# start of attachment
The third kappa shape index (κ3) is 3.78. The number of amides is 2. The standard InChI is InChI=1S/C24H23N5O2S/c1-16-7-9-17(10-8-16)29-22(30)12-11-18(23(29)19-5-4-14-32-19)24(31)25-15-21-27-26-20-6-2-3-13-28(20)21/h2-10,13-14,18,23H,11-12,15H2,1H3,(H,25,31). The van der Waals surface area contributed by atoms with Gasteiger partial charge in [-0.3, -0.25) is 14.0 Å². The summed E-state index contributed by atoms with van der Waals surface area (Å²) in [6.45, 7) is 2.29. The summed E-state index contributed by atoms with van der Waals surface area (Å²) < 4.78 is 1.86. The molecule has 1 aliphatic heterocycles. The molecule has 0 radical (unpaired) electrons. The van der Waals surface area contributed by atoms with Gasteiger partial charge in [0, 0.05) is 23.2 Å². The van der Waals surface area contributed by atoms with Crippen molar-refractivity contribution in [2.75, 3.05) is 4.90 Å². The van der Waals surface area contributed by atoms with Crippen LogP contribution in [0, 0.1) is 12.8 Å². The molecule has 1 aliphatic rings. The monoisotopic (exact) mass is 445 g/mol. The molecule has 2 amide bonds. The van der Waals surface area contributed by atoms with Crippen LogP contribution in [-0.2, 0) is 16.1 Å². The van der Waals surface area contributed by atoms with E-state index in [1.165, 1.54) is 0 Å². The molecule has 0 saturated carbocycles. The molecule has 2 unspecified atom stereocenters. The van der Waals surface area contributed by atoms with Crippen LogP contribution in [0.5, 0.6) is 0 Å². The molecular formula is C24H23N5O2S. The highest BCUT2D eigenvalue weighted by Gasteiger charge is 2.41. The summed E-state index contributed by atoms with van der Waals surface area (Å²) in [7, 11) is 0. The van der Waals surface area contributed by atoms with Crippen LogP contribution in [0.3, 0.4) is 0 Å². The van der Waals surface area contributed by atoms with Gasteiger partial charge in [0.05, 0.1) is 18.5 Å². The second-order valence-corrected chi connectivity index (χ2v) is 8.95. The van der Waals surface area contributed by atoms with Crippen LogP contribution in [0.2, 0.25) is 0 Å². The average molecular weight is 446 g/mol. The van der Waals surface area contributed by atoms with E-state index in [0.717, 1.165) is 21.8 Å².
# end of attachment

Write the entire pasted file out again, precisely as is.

The third kappa shape index (κ3) is 3.78. The number of amides is 2. The standard InChI is InChI=1S/C24H23N5O2S/c1-16-7-9-17(10-8-16)29-22(30)12-11-18(23(29)19-5-4-14-32-19)24(31)25-15-21-27-26-20-6-2-3-13-28(20)21/h2-10,13-14,18,23H,11-12,15H2,1H3,(H,25,31). The van der Waals surface area contributed by atoms with Gasteiger partial charge in [-0.3, -0.25) is 14.0 Å². The summed E-state index contributed by atoms with van der Waals surface area (Å²) in [6.45, 7) is 2.29. The summed E-state index contributed by atoms with van der Waals surface area (Å²) < 4.78 is 1.86. The molecule has 1 aliphatic heterocycles. The molecule has 0 radical (unpaired) electrons. The van der Waals surface area contributed by atoms with Gasteiger partial charge in [0, 0.05) is 23.2 Å². The van der Waals surface area contributed by atoms with Crippen molar-refractivity contribution in [2.75, 3.05) is 4.90 Å². The van der Waals surface area contributed by atoms with Crippen LogP contribution in [0, 0.1) is 12.8 Å². The molecule has 1 aliphatic rings. The monoisotopic (exact) mass is 445 g/mol. The molecule has 2 amide bonds. The van der Waals surface area contributed by atoms with Crippen LogP contribution in [-0.2, 0) is 16.1 Å². The van der Waals surface area contributed by atoms with E-state index in [1.165, 1.54) is 0 Å². The molecule has 0 saturated carbocycles. The molecule has 2 unspecified atom stereocenters. The van der Waals surface area contributed by atoms with Crippen LogP contribution in [0.5, 0.6) is 0 Å². The molecular formula is C24H23N5O2S. The highest BCUT2D eigenvalue weighted by Gasteiger charge is 2.41. The summed E-state index contributed by atoms with van der Waals surface area (Å²) in [7, 11) is 0. The van der Waals surface area contributed by atoms with Crippen LogP contribution in [0.3, 0.4) is 0 Å². The van der Waals surface area contributed by atoms with Gasteiger partial charge in [0.05, 0.1) is 18.5 Å². The second-order valence-corrected chi connectivity index (χ2v) is 8.95. The van der Waals surface area contributed by atoms with Crippen LogP contribution in [0.2, 0.25) is 0 Å². The average molecular weight is 446 g/mol. The van der Waals surface area contributed by atoms with E-state index in [0.717, 1.165) is 21.8 Å².